making music. When you use the delay panning carefully you can make very
subtle stereo effects that are musically expressive, especially when using
noises, close mic'd or ambient, as a source.
The delay panning isn't that bad an idea for general use though, if you've
ever experimented with binaural stereo (a long-standing interest for many
purists) you'll have already used it. As binaural stereo hasn't taken hold
because it's too dependent on head and ear contours, it would have to have
the kind of controls I suggest to make it useful to all. Not sure how this
could be used to vary the delays in a stereo mix though, unless it be based
on splitting the signal into several narrow bands and rebuilding to get the
wavefronts aligned. There is a tool that does this, a BBE something, used
to clarify poor phase in final mixes. That might be adapted effectively,
but I haven't tried one so I have no idea.
About lack of bass, even these Mackies don't go down to the lowest octave,
and it doesn't bother be, our hearing can enhance the fundamental without
preprocess, so long as there's enough info to start with. By definition,
missing the lowest octave means that ONLY the fundamental of those notes is
actually 'missing'. :) And it's only attenuated a bit.
Um, typo, HR424.. No such thing as HR828 as far as I know..
Also, the reason I don't use tone controls isn't beased on the idea of them
degrading the pure signal, it's purely that I get used to a sound in a
room. If I want to get the balance I don't adjust them except in the
crudest and most temporary situation. In stead I play some things I know
really well, and shift things in the room if there's some horrible boom in
a corner or something.
Apparently you have connected to another of those flawed interfaces
to usenet. This is not a forum. Be aware that a complete world
awaits you when you install a newsreader and connect to your ISPs
newsserver. I suggest you try Thunderbird, from mozilla.org.
Totally free, and available for many systems, including Windoze,
Mac, Unix/Linux, etc.
"If you want to post a followup via groups.google.com, don't use
the broken "Reply" link at the bottom of the article. Click on
I'm using X-News, a Windows client. I'm not entirely missing the point. :)
It's just that I get careless with typing at times, trying to keep up with
a thought, and I miss typos and can't edit after posting. It used not to be
a problem but I think my sight might slowly be failing.
I know it's technically possible for usenet to allow deletions, and
possibly edits, but I think most systems don't allow it because it's easily
I'll look at Thunderbird though, as X-News has some ghastly OS-crashing
habits. Not that Firefox isn't free of GUI-affecting memory leaks, so
Thunderbird might not be a guaranteed improvement over X-News if it uses
common code with Firefox.
All of which is far too much off-topic info, but it might help people avoid
making assumptions. :) Sorry, hard to resist that one..
On a sunny day (Fri, 12 May 2006 05:10:23 -0400) it happened kony
What system, i am curious, electrostatic, dynamic, dynamic wit ha coild in teh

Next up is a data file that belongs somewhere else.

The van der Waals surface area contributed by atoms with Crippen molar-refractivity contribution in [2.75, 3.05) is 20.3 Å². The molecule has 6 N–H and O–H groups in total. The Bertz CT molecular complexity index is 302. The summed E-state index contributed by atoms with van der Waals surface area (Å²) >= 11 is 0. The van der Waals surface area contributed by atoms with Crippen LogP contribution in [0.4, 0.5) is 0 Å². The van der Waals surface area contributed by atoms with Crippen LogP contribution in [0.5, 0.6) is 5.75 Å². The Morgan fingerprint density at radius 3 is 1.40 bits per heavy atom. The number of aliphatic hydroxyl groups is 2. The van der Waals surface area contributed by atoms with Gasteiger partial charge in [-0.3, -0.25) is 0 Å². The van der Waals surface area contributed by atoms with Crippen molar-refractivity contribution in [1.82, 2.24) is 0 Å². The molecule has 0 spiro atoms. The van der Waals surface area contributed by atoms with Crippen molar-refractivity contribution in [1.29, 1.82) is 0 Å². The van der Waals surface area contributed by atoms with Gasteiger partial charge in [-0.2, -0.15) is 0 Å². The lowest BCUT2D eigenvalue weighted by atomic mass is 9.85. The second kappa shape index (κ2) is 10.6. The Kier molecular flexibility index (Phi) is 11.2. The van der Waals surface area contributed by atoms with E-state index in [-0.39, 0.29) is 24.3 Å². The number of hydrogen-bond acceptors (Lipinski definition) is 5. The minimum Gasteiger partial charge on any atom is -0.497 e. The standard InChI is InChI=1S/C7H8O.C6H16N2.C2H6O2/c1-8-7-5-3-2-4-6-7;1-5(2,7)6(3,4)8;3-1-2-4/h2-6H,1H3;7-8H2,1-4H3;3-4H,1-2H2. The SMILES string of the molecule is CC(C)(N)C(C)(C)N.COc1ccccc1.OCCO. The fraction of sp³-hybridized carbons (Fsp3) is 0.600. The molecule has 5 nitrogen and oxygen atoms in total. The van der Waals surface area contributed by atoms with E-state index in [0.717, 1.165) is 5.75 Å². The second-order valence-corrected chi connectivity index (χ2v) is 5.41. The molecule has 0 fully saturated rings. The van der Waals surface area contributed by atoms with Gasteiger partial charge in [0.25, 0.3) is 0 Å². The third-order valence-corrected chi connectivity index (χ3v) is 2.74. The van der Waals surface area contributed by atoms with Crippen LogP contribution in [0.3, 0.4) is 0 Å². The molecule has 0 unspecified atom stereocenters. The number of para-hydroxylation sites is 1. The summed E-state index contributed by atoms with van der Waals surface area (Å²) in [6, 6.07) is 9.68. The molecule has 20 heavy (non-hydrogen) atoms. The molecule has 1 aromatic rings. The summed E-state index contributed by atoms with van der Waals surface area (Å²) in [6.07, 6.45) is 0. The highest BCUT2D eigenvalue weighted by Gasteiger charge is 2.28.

I once build a smal ldynamic one.... when you find you need permanent magnet
Also did some experimenting with piezzo.
Is yours betetr what you can buy commercially? (mine was not).
/pre/power amps from scratch though,
Yes done that too.
Na I am not, listening on PC speakers to my music now:-)
My MSI motherboard has a Realtec AC97 six channel sound system. There
is a built in demo which uses delay plus volume to "move" a sound
source. Now that everything has gone digital it's much easier to
implement this sort of thing. I can recall experimenting with screen
door springs with phono pick-ups attached, to simulate audio delay.
Made some interesting sounds, but hardly hi-fi!
Virg Wall, P.E.
Nor is 2-channel stereo. But it's a convention we've come to accept.
Actually, many sounds are processed with delay panning to set a realistic
position. WHile it's possible to overdo it, rendering the effect weird for
all but the largest ears and heads, there's nothing wrong with doing it in
moderation, it just means that those with largest ears and heads will hear
it slightly narrower field than most.
The one thing that gets to me about the purist thing is that I've seen
people worry about silver speaker cables, or the tiniest differences in an
MP3 encoding process, and various other things, when the differences in the
musicl process, or the final mix, or even a bit of EQ on the stereo mix,
all make far more bold changes to the sound. If it sounds good, people will
accept is hi-fi, so long as they don't see that crude assembly of signals
at their end.
If you want a great take on that whole thing, listen to a song by Micheal
Flanders and Donald Swann. >:) It's called 'A Song Of Reproduction'. It
encourages a healthy wariness of too much narrow refinement. The reason why
such things as big sounds out of tiny speakers are amazing people right now
is that it's taken the computer industry to shift people's perceptions far
enough and fast enough to make it possible to try things which have
actually been commercially and technically possible for decades. It's the
limited concept of what is 'hi-fi' that has had to break down first.
People can agrue till death about how hi-fi is simple, only to reproduce
the original sound, but it can't. No two-channel system can. Which is the
point, The only way out of a circular argument is to accept new ideas into
The answer is easy, the goal is not "bold changes", it's
accurate reproduction. Some will psychologically err when
they assume their further tweaking of audio cables sounds
better without an ABX test but even that isn't valid-
because multiple changes below a threshold of discrimination
(taken alone) can sum to a perceivable difference.
Audio is so subjective though, it's fairly impossible to
generalize that "people will accept is hi-fi" when talking
about all the possible variations. Even a crude $3 AM radio
sounds pretty good compared to silence but set it next to
something better... so ignorance can be bliss, the road to
perfect sound is long and winding.
Those who do the most critical listening seem to disagree
and prefer 2 good channels over digitally mutilated sound.
There's nothing wrong with digital at all, to preserve, not
change the sound.